We needed a change of scene - in as much as that's allowed - so popped across town to Ashton Court this afternoon, and actually managed to get stuck in traffic for ten minutes on Redland Hill. Just like the good old days. 

It was so lovely to hear several larks - my first of 2021 - as soon as we exited the car in the top car park. They probably weren't quite as pleased to see Cwtch cavorting over their nesting site, but it can't be helped, dogs will be dogs. 

The light was stormy and sunny and spectacular, as has so often been the case this month, and it was lovely to encounter William Blake in one of the copses.

The moon was rising with the larks, the sun was just starting to sink ... 

... and I loved revisiting some of the old oaks and ash trees, which are just beginning to show signs of leafing ...

... apart from this one. Though there was the faintest of rainbows on the horizon. 

Cwtch was so pleased to be there she danced a gavotte, and soon we can take her a little further afield. Can't wait. 

Friday, 19 March 2021

Stormy skies and sunsets and tadpoles

Only a week till the golfers return, so we've been walking mostly over the golf course, making the most of the magnificent old trees, whose company we'll miss when they're out of bounds again. 

Oh noooo, don't go! 

We did, however, go for a walk elsewhere, namely Splatts Abbey Wood, which is over the back of the local Asda and handy when you're doing a shop (though probably best not to buy ice cream if you're going there afterwards). Splatts Abbey Wood is a Place of My Childhood - more about that here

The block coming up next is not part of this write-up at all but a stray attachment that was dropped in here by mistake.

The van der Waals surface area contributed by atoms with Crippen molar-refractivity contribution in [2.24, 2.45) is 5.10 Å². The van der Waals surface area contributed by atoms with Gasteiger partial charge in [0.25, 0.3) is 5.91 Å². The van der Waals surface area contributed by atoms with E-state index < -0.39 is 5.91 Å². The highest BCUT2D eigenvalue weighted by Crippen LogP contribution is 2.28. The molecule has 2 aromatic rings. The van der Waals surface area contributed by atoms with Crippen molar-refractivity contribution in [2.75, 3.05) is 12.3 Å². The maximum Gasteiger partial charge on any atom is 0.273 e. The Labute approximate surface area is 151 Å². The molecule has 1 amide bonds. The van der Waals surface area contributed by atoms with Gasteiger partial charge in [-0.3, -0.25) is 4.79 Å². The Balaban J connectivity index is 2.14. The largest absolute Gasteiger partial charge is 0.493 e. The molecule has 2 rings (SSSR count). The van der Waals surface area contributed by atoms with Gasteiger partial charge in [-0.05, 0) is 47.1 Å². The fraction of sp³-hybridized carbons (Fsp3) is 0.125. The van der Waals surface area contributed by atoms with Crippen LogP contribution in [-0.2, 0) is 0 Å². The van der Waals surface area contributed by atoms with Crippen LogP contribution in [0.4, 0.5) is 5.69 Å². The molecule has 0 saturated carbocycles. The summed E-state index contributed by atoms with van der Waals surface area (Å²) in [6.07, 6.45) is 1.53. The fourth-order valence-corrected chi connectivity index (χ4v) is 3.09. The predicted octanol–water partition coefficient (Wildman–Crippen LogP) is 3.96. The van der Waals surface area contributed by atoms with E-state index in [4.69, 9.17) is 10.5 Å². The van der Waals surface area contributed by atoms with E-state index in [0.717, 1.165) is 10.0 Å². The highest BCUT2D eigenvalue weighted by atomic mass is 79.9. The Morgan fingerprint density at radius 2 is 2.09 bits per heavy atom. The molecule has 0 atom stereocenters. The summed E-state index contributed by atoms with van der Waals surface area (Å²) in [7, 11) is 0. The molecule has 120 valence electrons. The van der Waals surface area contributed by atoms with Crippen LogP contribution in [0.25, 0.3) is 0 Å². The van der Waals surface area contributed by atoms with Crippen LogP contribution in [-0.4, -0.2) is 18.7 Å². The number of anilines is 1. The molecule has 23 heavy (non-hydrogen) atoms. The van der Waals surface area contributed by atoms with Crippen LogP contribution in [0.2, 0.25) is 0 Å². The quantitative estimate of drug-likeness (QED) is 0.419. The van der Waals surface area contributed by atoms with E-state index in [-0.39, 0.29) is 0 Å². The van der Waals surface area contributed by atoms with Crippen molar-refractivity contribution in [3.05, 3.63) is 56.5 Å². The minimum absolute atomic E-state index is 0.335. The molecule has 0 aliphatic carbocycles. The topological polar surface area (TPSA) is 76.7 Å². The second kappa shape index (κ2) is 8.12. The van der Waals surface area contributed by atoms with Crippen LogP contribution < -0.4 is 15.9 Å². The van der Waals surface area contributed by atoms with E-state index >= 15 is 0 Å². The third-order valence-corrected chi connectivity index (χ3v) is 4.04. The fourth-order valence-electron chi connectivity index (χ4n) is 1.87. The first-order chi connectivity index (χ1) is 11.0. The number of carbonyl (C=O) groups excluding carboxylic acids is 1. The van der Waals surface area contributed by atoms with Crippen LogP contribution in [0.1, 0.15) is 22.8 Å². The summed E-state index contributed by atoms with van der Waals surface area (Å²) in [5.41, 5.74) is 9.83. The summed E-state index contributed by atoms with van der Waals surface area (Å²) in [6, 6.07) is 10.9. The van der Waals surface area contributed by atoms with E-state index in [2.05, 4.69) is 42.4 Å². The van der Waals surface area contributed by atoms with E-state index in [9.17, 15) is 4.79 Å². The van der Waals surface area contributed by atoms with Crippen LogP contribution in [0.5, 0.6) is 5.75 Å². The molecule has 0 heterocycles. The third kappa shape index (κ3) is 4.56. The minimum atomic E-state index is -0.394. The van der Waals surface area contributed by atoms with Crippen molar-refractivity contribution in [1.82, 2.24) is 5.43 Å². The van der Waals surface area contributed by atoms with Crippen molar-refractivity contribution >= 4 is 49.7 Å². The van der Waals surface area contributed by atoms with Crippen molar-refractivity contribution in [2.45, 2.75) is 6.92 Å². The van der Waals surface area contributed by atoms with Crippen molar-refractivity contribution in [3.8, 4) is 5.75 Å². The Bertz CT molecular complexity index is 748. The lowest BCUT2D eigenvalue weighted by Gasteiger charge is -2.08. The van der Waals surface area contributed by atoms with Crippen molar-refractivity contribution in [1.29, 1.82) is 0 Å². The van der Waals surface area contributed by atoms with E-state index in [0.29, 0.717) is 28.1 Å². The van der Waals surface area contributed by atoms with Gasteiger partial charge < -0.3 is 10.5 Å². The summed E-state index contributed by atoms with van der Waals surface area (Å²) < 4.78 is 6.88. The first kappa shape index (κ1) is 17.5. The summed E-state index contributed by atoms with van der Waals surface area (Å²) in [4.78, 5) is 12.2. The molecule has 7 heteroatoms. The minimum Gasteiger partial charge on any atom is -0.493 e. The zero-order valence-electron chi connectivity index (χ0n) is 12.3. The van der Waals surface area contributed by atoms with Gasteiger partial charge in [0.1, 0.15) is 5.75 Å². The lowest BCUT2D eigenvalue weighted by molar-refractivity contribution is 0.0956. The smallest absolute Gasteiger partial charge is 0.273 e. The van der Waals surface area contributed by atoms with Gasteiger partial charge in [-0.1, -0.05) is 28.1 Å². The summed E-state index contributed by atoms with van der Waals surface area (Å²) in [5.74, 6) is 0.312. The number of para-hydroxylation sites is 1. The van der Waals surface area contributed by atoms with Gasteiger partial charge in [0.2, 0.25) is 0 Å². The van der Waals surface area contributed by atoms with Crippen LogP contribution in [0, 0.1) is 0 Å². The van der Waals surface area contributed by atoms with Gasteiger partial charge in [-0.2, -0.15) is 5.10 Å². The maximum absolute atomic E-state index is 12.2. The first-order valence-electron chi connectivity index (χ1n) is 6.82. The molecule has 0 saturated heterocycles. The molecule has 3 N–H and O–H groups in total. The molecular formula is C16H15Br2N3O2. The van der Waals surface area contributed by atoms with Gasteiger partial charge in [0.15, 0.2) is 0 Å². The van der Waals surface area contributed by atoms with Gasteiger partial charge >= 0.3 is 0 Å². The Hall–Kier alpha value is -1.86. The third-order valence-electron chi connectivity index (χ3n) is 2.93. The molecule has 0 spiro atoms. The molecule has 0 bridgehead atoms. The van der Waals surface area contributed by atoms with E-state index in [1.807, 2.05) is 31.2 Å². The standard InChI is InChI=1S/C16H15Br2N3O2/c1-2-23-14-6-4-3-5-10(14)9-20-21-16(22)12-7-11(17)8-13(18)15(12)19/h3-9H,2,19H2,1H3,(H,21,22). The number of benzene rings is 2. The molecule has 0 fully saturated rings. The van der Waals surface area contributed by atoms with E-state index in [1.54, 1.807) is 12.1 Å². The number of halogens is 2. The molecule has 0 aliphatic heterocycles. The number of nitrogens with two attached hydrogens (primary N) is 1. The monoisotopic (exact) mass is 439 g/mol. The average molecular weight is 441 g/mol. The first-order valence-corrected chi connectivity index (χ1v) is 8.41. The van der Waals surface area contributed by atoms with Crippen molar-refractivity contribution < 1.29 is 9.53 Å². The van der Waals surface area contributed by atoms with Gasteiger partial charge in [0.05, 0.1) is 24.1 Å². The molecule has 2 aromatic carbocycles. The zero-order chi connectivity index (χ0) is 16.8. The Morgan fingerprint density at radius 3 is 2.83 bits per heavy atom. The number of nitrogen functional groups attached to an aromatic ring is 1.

First, though, incredibly fiery shoots from the pollarded trees on the far side of the A4174 ... 

...which remind me of Sylvia Plath's poem, 'Elm': 

'I have suffered the strocity of sunsets.
Scorched to the root
My redfilaments burn and stand, a hand of wires.'

And who lives in a house like this? 

Even Splatts Abbey Wood, tiny and tucked away between the MOD complex and the Hewlett Packard campus, appears to have been visited rather more heavily than usual during lockdown, as the ground was pretty trampled. It will come into its own in a few weeks, when the bluebells come out, but for now there are the surprisingly tall trees to admire and a feeling of space that belies its dimensions. 

Up on the golf course, the weather's been mostly springlike, with lots of signs that winter is nearly over.

Willow coming into leaf

Pussy willow

Hawthorn coming into leaf



White dog violets

Early flowering cherry

The weather often plays a part in the enjoyment we get from our walks. The skies are endlessly changing, and one day we were up there with the sun breaking through heavy cloud. I don't think I've ever seen such curious, gorgeous light.

Other days it's been stormy and sunny at the same time ... 

... and there's also been a few days of mackerel cloud, which is one of my favourite sorts. 

The award for the birds most in evidence (visually) are the green woodpeckers, which have made several (fleeting) appearances, not that I've managed to take a single photo of them, the buggers. The award for the birds most in evidence (aurally) goes to the rooks and jackdaws, who are most vociferous on the subject of nests and where in the rookery to build them - although rather than interspecies punch-ups, they seem to fall out between themselves. 

Also, goldfinches. A charm of goldfinches in the lane. 

Also, a noticing of trees ... 

Poplar bark, embroidered and draped like fabric


Catching a patch of blue sky

... and the views from various parts of the ridge. Every time we look, I see more and more that is familiar but that I didn't spot sooner. 

Two former family homes and a photobombing ... jay? 

The new Severn bridge

The old Severn bridge

And sunsets! Even though currently we have to miss Pointless to see them.

And sunsets in the hollowing oak in the meadow. With a following wind, a whole spring-, summer- and autumn-ful to come.